Views:3 Author:Site Editor Publish Time: 2019-05-23 Origin:Site
A security system for preventing theft in retail stores that uses disposable label tags or reusable hard tags attached to the merchandise. An alarm is triggered when walking through detection pedestals at the store exit if a disposable tag was not deactivated or a reusable tag was not removed at the checkout counter. Also called "single bit RFID tags" because the tag is either on or off, the primary EAS technologies are radio frequency (RF), AM and electromagnetic (EM).
Looking somewhat like RFID tags, RF EAS tags comprise an inductor (coil) and capacitor in series. The transmitting pedestal sends out an RF signal, which causes the activated tag to resonate, and the phase difference of the signals is detected at the receiving pedestal. RF systems that transmit a range of frequencies to accommodate different labels are called "swept RF." To deactivate disposable RF tags, the tag is waved over a high energy transmitter at the checkout counter that blows a built-in fuse and partially destroys the capacitor. See RFID.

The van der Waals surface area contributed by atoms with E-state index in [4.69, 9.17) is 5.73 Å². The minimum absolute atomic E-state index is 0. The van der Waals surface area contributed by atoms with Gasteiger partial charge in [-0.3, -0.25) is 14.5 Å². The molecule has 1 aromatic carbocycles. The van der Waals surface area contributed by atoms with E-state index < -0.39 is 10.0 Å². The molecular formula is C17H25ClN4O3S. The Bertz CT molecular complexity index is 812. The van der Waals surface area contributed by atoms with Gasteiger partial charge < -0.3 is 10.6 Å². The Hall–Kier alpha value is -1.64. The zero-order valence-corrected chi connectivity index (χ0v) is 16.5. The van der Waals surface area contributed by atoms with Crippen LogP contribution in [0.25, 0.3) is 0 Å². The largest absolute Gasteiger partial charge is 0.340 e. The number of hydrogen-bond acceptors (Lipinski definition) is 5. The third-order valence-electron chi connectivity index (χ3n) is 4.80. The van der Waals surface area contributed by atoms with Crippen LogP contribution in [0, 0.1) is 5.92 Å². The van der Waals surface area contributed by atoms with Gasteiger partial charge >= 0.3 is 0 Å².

AM tags are made of two strips of metal that are magnetized for activation. The transmitter pedestal sends out 58 kHz pulses, which cause the metal to oscillate. The receiving pedestal detects a tag when the transmitter is in between pulses, but a signal is still resonating from the tag. To deactivate disposable AM tags, the tag is demagnetized at the checkout counter.
Widely used in Europe and around the world, EM tags have a metal strip or wire that is demagnetized for activation. A low-frequency alternating current is transmitted from the pedestal, and the tag generates harmonic frequencies that are picked up by the receiver using signal processing. To deactivate disposable EM tags, the tag is magnetized at the checkout counter, exactly the opposite of the AM tags.